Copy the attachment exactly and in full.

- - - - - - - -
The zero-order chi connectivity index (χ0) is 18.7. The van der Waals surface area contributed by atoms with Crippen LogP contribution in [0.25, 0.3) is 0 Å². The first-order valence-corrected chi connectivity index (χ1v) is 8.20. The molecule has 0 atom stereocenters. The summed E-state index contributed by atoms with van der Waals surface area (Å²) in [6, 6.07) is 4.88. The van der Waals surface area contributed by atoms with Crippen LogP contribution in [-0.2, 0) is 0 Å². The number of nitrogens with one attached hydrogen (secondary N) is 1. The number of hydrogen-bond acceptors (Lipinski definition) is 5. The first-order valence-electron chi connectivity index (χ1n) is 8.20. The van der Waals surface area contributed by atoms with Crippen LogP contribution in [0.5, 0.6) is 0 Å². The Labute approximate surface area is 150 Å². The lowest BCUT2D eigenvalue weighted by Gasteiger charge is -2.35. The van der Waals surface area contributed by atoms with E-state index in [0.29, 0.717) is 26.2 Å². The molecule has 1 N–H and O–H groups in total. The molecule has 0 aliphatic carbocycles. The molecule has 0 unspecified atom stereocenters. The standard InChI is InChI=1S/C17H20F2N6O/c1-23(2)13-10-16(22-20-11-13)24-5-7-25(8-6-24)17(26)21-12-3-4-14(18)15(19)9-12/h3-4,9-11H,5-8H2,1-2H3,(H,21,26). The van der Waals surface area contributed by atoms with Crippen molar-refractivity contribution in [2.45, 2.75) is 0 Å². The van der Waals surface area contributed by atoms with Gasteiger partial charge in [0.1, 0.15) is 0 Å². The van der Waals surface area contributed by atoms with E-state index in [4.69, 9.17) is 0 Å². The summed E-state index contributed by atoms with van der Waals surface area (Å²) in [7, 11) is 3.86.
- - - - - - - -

The zero-order chi connectivity index (χ0) is 18.7. The van der Waals surface area contributed by atoms with Crippen LogP contribution in [0.25, 0.3) is 0 Å². The first-order valence-corrected chi connectivity index (χ1v) is 8.20. The molecule has 0 atom stereocenters. The summed E-state index contributed by atoms with van der Waals surface area (Å²) in [6, 6.07) is 4.88. The van der Waals surface area contributed by atoms with Crippen LogP contribution in [-0.2, 0) is 0 Å². The number of nitrogens with one attached hydrogen (secondary N) is 1. The number of hydrogen-bond acceptors (Lipinski definition) is 5. The first-order valence-electron chi connectivity index (χ1n) is 8.20. The van der Waals surface area contributed by atoms with Crippen LogP contribution in [0.5, 0.6) is 0 Å². The Labute approximate surface area is 150 Å². The lowest BCUT2D eigenvalue weighted by Gasteiger charge is -2.35. The van der Waals surface area contributed by atoms with E-state index in [0.29, 0.717) is 26.2 Å². The molecule has 1 N–H and O–H groups in total. The molecule has 0 aliphatic carbocycles. The molecule has 0 unspecified atom stereocenters. The standard InChI is InChI=1S/C17H20F2N6O/c1-23(2)13-10-16(22-20-11-13)24-5-7-25(8-6-24)17(26)21-12-3-4-14(18)15(19)9-12/h3-4,9-11H,5-8H2,1-2H3,(H,21,26). The van der Waals surface area contributed by atoms with Crippen molar-refractivity contribution in [2.45, 2.75) is 0 Å². The van der Waals surface area contributed by atoms with Gasteiger partial charge in [0.1, 0.15) is 0 Å². The van der Waals surface area contributed by atoms with E-state index in [4.69, 9.17) is 0 Å². The summed E-state index contributed by atoms with van der Waals surface area (Å²) in [7, 11) is 3.86.